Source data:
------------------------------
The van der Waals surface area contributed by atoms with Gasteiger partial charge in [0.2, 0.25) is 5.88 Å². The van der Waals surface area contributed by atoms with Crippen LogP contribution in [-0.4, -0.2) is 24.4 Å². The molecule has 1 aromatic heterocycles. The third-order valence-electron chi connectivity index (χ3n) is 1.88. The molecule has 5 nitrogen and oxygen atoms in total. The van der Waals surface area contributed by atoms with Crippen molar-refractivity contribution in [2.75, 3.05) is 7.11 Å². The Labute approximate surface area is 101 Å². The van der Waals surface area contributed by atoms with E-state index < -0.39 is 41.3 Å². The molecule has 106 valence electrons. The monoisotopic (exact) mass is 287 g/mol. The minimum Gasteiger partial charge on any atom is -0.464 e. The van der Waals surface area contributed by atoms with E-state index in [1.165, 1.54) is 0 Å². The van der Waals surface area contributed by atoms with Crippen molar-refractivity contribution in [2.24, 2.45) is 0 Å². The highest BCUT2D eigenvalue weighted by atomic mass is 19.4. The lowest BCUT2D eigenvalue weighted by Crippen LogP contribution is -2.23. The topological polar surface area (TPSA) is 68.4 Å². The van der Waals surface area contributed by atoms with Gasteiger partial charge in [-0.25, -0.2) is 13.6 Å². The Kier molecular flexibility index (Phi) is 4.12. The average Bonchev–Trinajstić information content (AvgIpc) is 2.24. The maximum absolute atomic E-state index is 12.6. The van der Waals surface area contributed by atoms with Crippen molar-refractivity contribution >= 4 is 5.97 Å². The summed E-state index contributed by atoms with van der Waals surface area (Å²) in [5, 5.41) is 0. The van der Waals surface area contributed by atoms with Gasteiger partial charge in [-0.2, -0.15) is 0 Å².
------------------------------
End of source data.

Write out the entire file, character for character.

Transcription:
The van der Waals surface area contributed by atoms with Gasteiger partial charge in [0.2, 0.25) is 5.88 Å². The van der Waals surface area contributed by atoms with Crippen LogP contribution in [-0.4, -0.2) is 24.4 Å². The molecule has 1 aromatic heterocycles. The third-order valence-electron chi connectivity index (χ3n) is 1.88. The molecule has 5 nitrogen and oxygen atoms in total. The van der Waals surface area contributed by atoms with Crippen molar-refractivity contribution in [2.75, 3.05) is 7.11 Å². The Labute approximate surface area is 101 Å². The van der Waals surface area contributed by atoms with E-state index < -0.39 is 41.3 Å². The molecule has 106 valence electrons. The monoisotopic (exact) mass is 287 g/mol. The minimum Gasteiger partial charge on any atom is -0.464 e. The van der Waals surface area contributed by atoms with E-state index in [1.165, 1.54) is 0 Å². The van der Waals surface area contributed by atoms with Crippen molar-refractivity contribution in [2.24, 2.45) is 0 Å². The highest BCUT2D eigenvalue weighted by atomic mass is 19.4. The lowest BCUT2D eigenvalue weighted by Crippen LogP contribution is -2.23. The topological polar surface area (TPSA) is 68.4 Å². The van der Waals surface area contributed by atoms with Gasteiger partial charge in [-0.25, -0.2) is 13.6 Å². The Kier molecular flexibility index (Phi) is 4.12. The average Bonchev–Trinajstić information content (AvgIpc) is 2.24. The maximum absolute atomic E-state index is 12.6. The van der Waals surface area contributed by atoms with Crippen molar-refractivity contribution >= 4 is 5.97 Å². The summed E-state index contributed by atoms with van der Waals surface area (Å²) in [5, 5.41) is 0. The van der Waals surface area contributed by atoms with Gasteiger partial charge in [-0.2, -0.15) is 0 Å².